Differential Hematopoietic Supportive Potential and Gene Expression of Stroma Cell Lines From Midgestation Mouse Placenta and Adult Bone Marrow
During mouse embryogenesis, hematopoietic development takes place in several distinct anatomic locations. The microenvironment of different hematopoietic organs plays an important role in the proliferation and maturation of the hematopoietic cells. We hypothesized that fetal stromal
cells would be distinct to adult bone marrow (BM)-derived stromal cells because the BM contributes mainly to the homeostasis of hematopoietic stem cells (HSCs), while extensive expansion of HSCs occurs during fetal development. Here we report the establishment of stromal cell lines from fetal
hematopoietic organs, namely aorta-gonad-mesonephros (AGM), midgestation placenta (PL), and fetal liver (FL) together with adult bone marrow (BM). The growth patterns and hematopoietic supportive potential were studied. Their phenotypic and molecular gene expression profiles were also determined.
Stromal cell lines from each tissue were able to support cobblestone area formation of BM c-Kit+Sca-1+ hematopoietic cells: 22 (22/47) from AGM, three (3/4) from PL, three (3/4) from FL, and three (3/3) from BM. There were similar levels of expansion of total mononuclear
cells (TMNs) when HSCs were cocultured with fetal stroma and adult BM stroma. However, PL-derived stromal cells supported higher levels of generation of colony-forming progenitor cell (CFU-C), indicated by more colonies and colonies with significantly larger size. Flow cytometric analysis
of the PL1 cells demonstrated a phenotype of CD45−, CD105+, Sca-1+, CD34+, and CD49d+, compared to adult BM1 cells, which were CD45−, CD105+, Sca-1+, CD34−, and CD49d−.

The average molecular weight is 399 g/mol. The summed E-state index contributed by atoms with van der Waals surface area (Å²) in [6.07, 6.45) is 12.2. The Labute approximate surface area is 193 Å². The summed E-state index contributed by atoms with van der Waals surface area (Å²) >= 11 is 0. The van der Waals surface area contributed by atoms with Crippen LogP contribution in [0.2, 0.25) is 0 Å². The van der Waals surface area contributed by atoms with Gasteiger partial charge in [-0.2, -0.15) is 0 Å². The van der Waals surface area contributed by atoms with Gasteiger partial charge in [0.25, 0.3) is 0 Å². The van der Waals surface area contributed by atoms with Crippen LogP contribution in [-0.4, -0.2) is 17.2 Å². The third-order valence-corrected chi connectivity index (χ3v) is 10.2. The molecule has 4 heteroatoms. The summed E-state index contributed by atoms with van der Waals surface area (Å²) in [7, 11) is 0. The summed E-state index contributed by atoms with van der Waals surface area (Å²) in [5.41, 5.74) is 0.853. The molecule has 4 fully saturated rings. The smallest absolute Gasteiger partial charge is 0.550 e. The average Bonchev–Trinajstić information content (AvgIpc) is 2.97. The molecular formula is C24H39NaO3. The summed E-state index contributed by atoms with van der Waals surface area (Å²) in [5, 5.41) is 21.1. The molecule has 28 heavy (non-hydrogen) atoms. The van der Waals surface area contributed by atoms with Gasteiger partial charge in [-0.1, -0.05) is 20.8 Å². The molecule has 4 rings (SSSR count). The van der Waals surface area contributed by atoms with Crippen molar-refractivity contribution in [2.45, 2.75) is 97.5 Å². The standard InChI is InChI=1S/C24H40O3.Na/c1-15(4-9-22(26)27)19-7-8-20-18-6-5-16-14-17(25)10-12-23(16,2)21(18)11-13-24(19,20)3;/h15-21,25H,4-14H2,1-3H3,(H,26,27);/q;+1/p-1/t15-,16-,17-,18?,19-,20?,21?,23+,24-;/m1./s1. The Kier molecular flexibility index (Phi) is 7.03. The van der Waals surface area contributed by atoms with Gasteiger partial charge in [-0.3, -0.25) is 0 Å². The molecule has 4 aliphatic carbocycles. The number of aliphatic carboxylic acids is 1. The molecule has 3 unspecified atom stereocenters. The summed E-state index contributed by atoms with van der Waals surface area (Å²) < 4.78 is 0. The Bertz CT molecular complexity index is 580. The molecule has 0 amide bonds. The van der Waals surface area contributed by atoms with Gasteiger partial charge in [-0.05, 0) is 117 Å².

Using Affymetrix microarray analysis, we identified that genes specifically express in endothelial cells, such as Tie1, Tek, Kdr, Flt4, Emcn, Pecam1, Icam2, Cdh5, Esam1, Prom1, Cd34, and Sele were highly expressed
in stroma PL1, consistent with an endothelial phenotype, while BM1 expressed a mesenchymal stromal phenotype. In summary, these data demonstrate distinct characteristics of stromal cells that provide insights into the microenvironmental control of HSCs.
More about this publication?
Cell Transplantation publishes original, peer-reviewed research and review articles on the subject of cell transplantation and its application to human diseases. To ensure high-quality contributions from all areas of transplantation, separate section editors and editorial boards have been established. Articles deal with a wide range of topics including physiological, medical, preclinical, tissue engineering, and device-oriented aspects of transplantation of nervous system, endocrine, growth factor-secreting, bone marrow, epithelial, endothelial, and genetically engineered cells, among others. Basic clinical studies and immunological research papers are also featured. To provide complete coverage of this revolutionary field, Cell Transplantation will report on relevant technological advances, and ethical and regulatory considerations of cell transplants. Cell Transplantation is now an Open Access journal starting with volume 18 in 2009, and therefore there will be an inexpensive publication charge, which is dependent on the number of pages, in addition to the charge for color figures. This will allow work to be disseminated to a wider audience and also entitle the corresponding author to a free PDF, as well as prepublication of an unedited version of the manuscript.